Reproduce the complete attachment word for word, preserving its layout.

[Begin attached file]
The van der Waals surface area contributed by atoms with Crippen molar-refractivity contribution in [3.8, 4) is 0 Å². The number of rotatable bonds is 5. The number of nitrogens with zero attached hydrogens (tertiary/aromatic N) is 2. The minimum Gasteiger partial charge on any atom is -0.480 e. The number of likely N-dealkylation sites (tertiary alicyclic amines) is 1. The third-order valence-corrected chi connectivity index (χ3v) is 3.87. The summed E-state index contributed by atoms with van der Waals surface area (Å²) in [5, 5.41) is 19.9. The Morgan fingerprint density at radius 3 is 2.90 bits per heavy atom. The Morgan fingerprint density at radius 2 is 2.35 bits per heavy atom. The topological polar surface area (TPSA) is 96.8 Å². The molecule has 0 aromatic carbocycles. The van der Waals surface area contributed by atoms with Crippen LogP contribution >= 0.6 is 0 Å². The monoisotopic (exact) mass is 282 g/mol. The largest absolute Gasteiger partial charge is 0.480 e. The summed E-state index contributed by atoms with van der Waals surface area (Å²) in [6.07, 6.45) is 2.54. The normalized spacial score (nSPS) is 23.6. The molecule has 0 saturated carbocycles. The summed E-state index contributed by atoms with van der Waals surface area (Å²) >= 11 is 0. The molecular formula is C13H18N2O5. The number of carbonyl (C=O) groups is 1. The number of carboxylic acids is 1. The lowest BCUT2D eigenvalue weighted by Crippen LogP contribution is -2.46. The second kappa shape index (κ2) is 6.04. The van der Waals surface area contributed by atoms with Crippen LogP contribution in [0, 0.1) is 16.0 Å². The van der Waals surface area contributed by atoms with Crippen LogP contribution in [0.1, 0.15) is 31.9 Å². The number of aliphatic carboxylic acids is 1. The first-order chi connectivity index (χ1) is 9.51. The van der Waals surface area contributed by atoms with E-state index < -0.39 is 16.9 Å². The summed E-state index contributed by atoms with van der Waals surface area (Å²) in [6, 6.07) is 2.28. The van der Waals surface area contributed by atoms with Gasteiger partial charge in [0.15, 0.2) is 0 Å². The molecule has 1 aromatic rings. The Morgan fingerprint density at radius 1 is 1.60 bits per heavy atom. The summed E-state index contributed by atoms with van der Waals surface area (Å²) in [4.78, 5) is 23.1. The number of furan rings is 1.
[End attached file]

The van der Waals surface area contributed by atoms with Crippen molar-refractivity contribution in [3.8, 4) is 0 Å². The number of rotatable bonds is 5. The number of nitrogens with zero attached hydrogens (tertiary/aromatic N) is 2. The minimum Gasteiger partial charge on any atom is -0.480 e. The number of likely N-dealkylation sites (tertiary alicyclic amines) is 1. The third-order valence-corrected chi connectivity index (χ3v) is 3.87. The summed E-state index contributed by atoms with van der Waals surface area (Å²) in [5, 5.41) is 19.9. The Morgan fingerprint density at radius 3 is 2.90 bits per heavy atom. The Morgan fingerprint density at radius 2 is 2.35 bits per heavy atom. The topological polar surface area (TPSA) is 96.8 Å². The molecule has 0 aromatic carbocycles. The van der Waals surface area contributed by atoms with Crippen LogP contribution >= 0.6 is 0 Å². The monoisotopic (exact) mass is 282 g/mol. The largest absolute Gasteiger partial charge is 0.480 e. The summed E-state index contributed by atoms with van der Waals surface area (Å²) in [6.07, 6.45) is 2.54. The normalized spacial score (nSPS) is 23.6. The molecule has 0 saturated carbocycles. The summed E-state index contributed by atoms with van der Waals surface area (Å²) >= 11 is 0. The molecular formula is C13H18N2O5. The number of carbonyl (C=O) groups is 1. The number of carboxylic acids is 1. The lowest BCUT2D eigenvalue weighted by Crippen LogP contribution is -2.46. The second kappa shape index (κ2) is 6.04. The van der Waals surface area contributed by atoms with Crippen LogP contribution in [0, 0.1) is 16.0 Å². The van der Waals surface area contributed by atoms with Crippen LogP contribution in [0.1, 0.15) is 31.9 Å². The number of aliphatic carboxylic acids is 1. The first-order chi connectivity index (χ1) is 9.51. The van der Waals surface area contributed by atoms with E-state index < -0.39 is 16.9 Å². The summed E-state index contributed by atoms with van der Waals surface area (Å²) in [6, 6.07) is 2.28. The van der Waals surface area contributed by atoms with Gasteiger partial charge in [0.15, 0.2) is 0 Å². The molecule has 1 aromatic rings. The Morgan fingerprint density at radius 1 is 1.60 bits per heavy atom. The summed E-state index contributed by atoms with van der Waals surface area (Å²) in [4.78, 5) is 23.1. The number of furan rings is 1.